It opens with a funeral, Frank Langdon, the patriarch. A funeral is a great introduction to the characters, a reminder of Some Luck, the first part of this trilogy. This, the second instalment by Jane Smiley of the life of Frank and Rosanna Langdon’s family, focuses on their children and grandchildren. And it is a sprawling family. Not just who they are but WHO they are, their relationships, their quirks, their oddities.
Jane Smiley is an excellent observer of human behaviour, she reminds me of Jane Austen’s interpretation of family connections, secrets, tensions and disguised emotions. And it is all written in such an unassuming, subtle way. The death of a parent is a landmark in anyone’s life, a reminder of mortality, and in this book we see the maturing of the five Langdon children – ambitious, tricksy Frank; farmer Joe; home-maker Lilian; academic Henry; and youngest Claire.
Smiley has a way of writing these characters from birth to maturity, through changing times, the social and political upheavals of Sixties and Seventies America, without losing the essence of personality. And what a cast it is to handle. Not once did I lose the thread of who was who, except with the appearance towards the end of a character called Charlie. I examined the family tree at the front of the book, no Charlie. The mystery is answered at the end, and sets up part three of the trilogy, Golden Age.
Frank and Andy’s troubled marriage produces troubled children: Janet who becomes entwined in a dodgy religious sect, argumentative twins Michael and Ritchie. Joe has to manage not only the family farm but also the additional land inherited by his wife. The Cold War affects grain prices and he considers whether to borrow money to plant seed when the crop may not earn enough to fulfil the loan. Lillian and Arthur’s son Tim goes off to Vietnam, meanwhile Arthur continues to cope with the emotional stress of his Government intelligence job and what comes with it, the prior knowledge of horrible secrets, dirty tricks and bribes. Henry confronts his sexuality, but will he tell his conservative family? Claire, the youngest, marries a doctor who wants to control her life, and that of their sons, in a protective instinct which becomes overwhelming.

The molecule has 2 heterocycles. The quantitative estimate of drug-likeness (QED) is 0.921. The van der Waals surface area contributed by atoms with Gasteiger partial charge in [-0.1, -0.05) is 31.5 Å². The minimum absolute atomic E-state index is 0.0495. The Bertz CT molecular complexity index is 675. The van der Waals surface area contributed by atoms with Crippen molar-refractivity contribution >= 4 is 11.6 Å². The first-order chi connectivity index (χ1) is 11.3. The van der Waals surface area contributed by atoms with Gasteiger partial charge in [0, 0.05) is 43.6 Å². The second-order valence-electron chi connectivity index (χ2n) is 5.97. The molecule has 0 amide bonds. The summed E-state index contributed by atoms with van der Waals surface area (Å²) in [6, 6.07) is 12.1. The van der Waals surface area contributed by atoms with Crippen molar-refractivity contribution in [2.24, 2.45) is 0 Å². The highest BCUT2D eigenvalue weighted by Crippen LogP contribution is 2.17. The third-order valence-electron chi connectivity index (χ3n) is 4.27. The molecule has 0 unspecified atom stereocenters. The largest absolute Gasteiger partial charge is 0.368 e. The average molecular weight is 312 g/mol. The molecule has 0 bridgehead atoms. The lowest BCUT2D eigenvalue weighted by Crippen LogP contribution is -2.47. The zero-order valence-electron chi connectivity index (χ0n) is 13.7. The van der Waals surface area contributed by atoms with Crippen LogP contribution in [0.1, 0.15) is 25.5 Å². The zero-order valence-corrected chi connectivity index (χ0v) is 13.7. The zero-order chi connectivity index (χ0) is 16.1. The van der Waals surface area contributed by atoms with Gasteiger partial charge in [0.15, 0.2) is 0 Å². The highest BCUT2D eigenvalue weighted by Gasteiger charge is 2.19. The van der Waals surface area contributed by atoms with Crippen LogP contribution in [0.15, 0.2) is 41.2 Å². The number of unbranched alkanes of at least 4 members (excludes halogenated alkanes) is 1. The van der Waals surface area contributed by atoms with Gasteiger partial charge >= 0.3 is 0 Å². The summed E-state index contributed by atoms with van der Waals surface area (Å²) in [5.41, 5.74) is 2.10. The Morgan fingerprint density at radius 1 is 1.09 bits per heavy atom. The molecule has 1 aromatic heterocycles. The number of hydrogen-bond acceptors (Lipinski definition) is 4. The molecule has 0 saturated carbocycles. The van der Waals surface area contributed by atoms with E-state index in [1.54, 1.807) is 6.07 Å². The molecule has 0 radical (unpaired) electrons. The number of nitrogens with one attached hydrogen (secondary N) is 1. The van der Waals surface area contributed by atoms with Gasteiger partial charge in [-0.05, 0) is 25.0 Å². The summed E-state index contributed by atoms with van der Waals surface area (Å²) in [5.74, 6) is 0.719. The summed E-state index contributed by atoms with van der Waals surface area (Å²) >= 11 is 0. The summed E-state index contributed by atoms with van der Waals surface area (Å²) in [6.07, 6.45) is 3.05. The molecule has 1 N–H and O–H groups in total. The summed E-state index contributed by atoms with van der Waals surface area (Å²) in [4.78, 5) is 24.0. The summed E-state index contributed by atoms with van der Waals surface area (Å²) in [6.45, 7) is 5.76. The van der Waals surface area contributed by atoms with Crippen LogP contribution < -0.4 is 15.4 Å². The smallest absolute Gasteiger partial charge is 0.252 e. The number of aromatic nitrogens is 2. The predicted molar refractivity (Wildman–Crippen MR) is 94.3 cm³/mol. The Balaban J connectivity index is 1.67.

It is impossible to summarize a plot which strides the Kennedy assassination, Watergate, the Civil Rights movement and AIDS, but Smiley handles the transition – with one year for each chapter – with ease.
This is a big book [over 700 pages] but few big books are this easy and pleasurable to read. Jane Smiley has already won the Pulitzer, with this trilogy she enters the territory of ‘greatest living’ American author.
Here’s my review of Some Luck, first of the trilogy.
If you like ‘Early Warning’, try these other ‘big’ American novels:-
A Thousand Acres by Jane Smiley
‘A Spool of Blue Thread’ by Anne Tyler
‘Freedom’ by Jonathan Franzen
‘Early Warning’ by Jane Smiley, LastHundredYears#2 [UK: Mantle] Buy at Amazon
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EARLY WARNING by Jane Smiley @MantleBooks http://wp.me/p5gEM4-217 #bookreview via @SandraDanby